quiring sympathy as to constitutional from the famous London “Times" down WHICH USED TO BELONG TO THE HAPS

to a comic journal for boys. At once brillBURGS"

iant, erratic, and sincere, his mind and

his mood are as elusive as the seven not get his secret. I had some indica

winds of heaven. His personality is tion, however, of that hidden power two

infinitely more interesting than his days later when I was present at the

policy, whatever the latter may be for opening meeting of the Czechoslovakian

the moment. Picture a square-faced Parliament. A minority of German

man with mouth drooping at the cormembers raised a tumult because of the

ners, a lock of tawny hair falling over use of the Bohemian language in place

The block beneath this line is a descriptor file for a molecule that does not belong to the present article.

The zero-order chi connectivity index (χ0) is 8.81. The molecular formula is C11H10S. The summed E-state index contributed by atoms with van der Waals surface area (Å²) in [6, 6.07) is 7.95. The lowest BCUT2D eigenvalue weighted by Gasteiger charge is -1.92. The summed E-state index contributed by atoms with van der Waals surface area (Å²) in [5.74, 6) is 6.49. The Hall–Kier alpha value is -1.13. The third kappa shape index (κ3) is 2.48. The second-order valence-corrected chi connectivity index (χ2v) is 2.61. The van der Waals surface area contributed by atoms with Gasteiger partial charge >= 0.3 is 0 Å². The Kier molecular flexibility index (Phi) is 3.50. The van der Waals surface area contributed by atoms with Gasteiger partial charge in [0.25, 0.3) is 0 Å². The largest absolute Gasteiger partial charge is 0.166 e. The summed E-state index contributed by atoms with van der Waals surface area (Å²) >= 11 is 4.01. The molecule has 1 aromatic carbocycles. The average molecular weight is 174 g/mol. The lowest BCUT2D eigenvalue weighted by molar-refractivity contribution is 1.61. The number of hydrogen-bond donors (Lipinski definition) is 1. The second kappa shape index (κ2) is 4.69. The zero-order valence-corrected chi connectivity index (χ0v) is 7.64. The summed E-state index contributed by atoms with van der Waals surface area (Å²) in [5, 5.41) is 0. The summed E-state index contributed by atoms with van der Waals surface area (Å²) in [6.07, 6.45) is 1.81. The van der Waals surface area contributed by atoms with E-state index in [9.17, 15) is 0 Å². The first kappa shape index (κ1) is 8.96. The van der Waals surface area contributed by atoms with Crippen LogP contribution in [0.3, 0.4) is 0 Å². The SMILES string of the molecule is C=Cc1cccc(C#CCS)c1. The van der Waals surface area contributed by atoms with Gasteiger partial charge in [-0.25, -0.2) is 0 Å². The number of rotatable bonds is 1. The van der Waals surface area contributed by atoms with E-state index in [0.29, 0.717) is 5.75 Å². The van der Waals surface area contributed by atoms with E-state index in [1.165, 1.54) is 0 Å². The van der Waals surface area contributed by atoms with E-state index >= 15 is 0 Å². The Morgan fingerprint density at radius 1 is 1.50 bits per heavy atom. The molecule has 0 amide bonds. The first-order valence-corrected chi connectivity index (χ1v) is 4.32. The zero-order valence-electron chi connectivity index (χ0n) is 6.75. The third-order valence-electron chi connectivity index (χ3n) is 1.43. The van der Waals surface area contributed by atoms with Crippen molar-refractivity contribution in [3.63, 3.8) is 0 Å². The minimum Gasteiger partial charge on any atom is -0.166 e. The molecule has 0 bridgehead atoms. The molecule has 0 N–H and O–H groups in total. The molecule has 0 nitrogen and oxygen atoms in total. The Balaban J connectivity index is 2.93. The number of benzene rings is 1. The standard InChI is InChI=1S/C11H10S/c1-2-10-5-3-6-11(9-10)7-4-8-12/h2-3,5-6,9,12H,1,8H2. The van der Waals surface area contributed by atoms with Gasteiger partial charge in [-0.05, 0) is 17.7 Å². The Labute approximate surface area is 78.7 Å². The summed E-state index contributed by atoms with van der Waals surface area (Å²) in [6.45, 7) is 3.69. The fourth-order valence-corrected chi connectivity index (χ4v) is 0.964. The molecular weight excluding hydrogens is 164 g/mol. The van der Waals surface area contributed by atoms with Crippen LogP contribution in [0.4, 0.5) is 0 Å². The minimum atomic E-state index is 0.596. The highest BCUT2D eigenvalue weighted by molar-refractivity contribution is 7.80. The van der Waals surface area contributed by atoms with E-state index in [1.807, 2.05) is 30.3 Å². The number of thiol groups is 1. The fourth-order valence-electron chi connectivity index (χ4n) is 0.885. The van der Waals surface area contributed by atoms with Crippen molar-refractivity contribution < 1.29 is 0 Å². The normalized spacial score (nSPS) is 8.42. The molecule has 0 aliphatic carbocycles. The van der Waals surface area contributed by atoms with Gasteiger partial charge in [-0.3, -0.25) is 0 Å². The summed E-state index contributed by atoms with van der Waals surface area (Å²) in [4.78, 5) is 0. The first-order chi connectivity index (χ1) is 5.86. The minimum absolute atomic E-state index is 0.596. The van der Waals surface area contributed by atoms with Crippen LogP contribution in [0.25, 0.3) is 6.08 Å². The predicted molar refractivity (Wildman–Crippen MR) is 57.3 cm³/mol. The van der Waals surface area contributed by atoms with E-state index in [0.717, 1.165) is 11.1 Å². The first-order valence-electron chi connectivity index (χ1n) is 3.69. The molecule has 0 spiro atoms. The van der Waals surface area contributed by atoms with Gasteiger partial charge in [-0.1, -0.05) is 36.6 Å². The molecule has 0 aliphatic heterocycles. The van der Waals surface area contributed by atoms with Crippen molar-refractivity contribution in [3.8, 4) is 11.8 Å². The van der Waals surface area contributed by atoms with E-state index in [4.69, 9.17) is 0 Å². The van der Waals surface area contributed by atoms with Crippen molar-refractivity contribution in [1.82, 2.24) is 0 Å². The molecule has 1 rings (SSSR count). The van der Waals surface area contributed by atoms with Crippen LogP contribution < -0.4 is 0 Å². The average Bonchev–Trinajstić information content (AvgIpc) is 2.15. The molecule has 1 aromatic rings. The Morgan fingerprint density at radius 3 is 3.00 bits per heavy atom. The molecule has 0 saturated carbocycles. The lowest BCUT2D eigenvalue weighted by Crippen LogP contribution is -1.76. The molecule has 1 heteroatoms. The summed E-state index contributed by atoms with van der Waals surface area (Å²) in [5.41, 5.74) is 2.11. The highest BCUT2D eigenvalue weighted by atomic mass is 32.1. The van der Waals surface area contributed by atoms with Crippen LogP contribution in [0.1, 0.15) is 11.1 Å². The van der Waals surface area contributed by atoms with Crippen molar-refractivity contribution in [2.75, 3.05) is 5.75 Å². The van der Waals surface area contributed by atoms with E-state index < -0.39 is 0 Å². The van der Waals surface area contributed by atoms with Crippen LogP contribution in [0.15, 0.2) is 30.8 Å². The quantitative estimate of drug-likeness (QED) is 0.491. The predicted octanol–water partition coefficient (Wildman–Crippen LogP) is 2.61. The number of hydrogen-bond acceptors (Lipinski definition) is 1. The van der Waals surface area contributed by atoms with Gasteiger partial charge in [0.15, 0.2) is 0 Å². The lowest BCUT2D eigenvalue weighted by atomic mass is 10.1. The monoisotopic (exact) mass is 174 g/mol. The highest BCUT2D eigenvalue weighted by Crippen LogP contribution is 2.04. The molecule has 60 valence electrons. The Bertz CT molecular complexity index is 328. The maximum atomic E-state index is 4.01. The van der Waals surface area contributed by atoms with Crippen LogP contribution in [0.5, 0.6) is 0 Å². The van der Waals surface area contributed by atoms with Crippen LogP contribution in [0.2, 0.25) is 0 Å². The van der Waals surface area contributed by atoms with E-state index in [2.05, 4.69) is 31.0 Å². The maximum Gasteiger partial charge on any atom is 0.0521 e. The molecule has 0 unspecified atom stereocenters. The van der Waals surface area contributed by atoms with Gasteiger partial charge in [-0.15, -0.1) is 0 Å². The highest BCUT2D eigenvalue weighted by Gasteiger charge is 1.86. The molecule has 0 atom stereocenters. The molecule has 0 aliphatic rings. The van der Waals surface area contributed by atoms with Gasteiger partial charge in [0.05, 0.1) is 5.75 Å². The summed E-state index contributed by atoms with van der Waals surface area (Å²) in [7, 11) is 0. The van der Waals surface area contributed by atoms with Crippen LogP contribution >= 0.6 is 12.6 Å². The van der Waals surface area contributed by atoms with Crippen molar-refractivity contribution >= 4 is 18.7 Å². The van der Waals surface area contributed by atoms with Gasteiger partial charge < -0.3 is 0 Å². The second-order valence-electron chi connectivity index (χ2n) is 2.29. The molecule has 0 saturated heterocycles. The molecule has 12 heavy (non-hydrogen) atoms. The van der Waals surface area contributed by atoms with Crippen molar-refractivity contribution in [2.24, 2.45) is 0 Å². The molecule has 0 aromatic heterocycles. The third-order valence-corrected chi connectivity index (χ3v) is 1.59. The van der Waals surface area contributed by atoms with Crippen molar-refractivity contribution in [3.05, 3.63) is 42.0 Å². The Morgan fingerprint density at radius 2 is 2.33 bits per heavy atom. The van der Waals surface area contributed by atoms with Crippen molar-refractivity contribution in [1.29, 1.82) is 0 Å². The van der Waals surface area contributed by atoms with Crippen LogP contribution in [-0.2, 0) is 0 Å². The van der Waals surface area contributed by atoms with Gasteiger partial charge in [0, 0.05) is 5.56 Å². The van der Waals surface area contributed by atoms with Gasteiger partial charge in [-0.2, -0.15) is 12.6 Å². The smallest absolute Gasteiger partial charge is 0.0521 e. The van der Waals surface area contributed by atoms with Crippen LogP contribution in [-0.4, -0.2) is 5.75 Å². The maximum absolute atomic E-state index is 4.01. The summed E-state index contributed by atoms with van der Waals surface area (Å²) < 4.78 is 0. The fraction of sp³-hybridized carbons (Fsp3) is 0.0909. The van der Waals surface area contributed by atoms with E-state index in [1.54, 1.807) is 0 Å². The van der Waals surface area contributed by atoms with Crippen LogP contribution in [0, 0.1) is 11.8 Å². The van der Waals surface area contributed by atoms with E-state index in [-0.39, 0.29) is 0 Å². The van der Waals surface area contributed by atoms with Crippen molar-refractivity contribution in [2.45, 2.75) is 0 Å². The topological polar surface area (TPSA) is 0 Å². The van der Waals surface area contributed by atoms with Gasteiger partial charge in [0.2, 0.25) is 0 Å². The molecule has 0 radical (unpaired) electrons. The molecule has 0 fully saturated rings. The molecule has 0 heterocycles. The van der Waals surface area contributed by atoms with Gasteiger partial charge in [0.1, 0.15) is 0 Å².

his square forehead, and with eyes that of the use of the German language, as

fluctuate between a sinister gloom and of old. Three-quarters of the gathering

a boyish exuberance. It is far easier were Czechoslovakian patriots, and

for him to bubble over with enthusiasm under great provocation they sat abso

than to be the harsh and dogmatic lutely silent even when the Germans

critic that he sometimes is. Only those flagrantly insulted the new President.

who have never met Lord Northcliffe Such good manners and wisdom were

voice hatred toward him. He has a phenomenal. I asked a Czech leader

quick, sympathetic, youthful unreserve about it afterward. "It was entirely due

which attracts both men and women. to Masaryk," he said. "He schooled us

Stories necessarily cluster around such to that for the occasion, and it was just Paul Thompson

a man, especially when he has made an example of the kind of man he is." "ANOTHER DEMOCRATIC RULER OF A COUN- himself into a multi-millionaire.